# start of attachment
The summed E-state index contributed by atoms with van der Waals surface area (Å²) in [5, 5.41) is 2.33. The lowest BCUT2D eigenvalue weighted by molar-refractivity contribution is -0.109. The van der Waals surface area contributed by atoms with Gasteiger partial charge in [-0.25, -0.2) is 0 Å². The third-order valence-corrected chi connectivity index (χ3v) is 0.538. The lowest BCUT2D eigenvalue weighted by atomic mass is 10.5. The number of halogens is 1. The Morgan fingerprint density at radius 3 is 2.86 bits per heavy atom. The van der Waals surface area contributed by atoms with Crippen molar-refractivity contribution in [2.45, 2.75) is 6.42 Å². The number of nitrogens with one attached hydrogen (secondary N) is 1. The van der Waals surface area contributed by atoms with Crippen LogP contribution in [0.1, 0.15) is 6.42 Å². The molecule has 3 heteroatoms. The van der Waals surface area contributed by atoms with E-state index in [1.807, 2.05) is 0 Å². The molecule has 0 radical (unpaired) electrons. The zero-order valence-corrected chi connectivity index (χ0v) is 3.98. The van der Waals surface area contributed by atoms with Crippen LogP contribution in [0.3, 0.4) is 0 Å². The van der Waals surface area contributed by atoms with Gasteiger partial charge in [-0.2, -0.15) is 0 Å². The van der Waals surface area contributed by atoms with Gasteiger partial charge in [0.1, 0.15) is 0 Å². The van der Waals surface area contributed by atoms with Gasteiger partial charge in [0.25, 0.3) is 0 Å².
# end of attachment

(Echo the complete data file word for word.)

The summed E-state index contributed by atoms with van der Waals surface area (Å²) in [5, 5.41) is 2.33. The lowest BCUT2D eigenvalue weighted by molar-refractivity contribution is -0.109. The van der Waals surface area contributed by atoms with Gasteiger partial charge in [-0.25, -0.2) is 0 Å². The third-order valence-corrected chi connectivity index (χ3v) is 0.538. The lowest BCUT2D eigenvalue weighted by atomic mass is 10.5. The number of halogens is 1. The Morgan fingerprint density at radius 3 is 2.86 bits per heavy atom. The van der Waals surface area contributed by atoms with Crippen molar-refractivity contribution in [2.45, 2.75) is 6.42 Å². The number of nitrogens with one attached hydrogen (secondary N) is 1. The van der Waals surface area contributed by atoms with Crippen LogP contribution in [0.1, 0.15) is 6.42 Å². The molecule has 3 heteroatoms. The van der Waals surface area contributed by atoms with E-state index in [1.807, 2.05) is 0 Å². The molecule has 0 radical (unpaired) electrons. The zero-order valence-corrected chi connectivity index (χ0v) is 3.98. The van der Waals surface area contributed by atoms with Crippen LogP contribution in [0.3, 0.4) is 0 Å². The van der Waals surface area contributed by atoms with Gasteiger partial charge in [-0.2, -0.15) is 0 Å². The van der Waals surface area contributed by atoms with Gasteiger partial charge in [0.1, 0.15) is 0 Å². The van der Waals surface area contributed by atoms with Gasteiger partial charge in [0.25, 0.3) is 0 Å².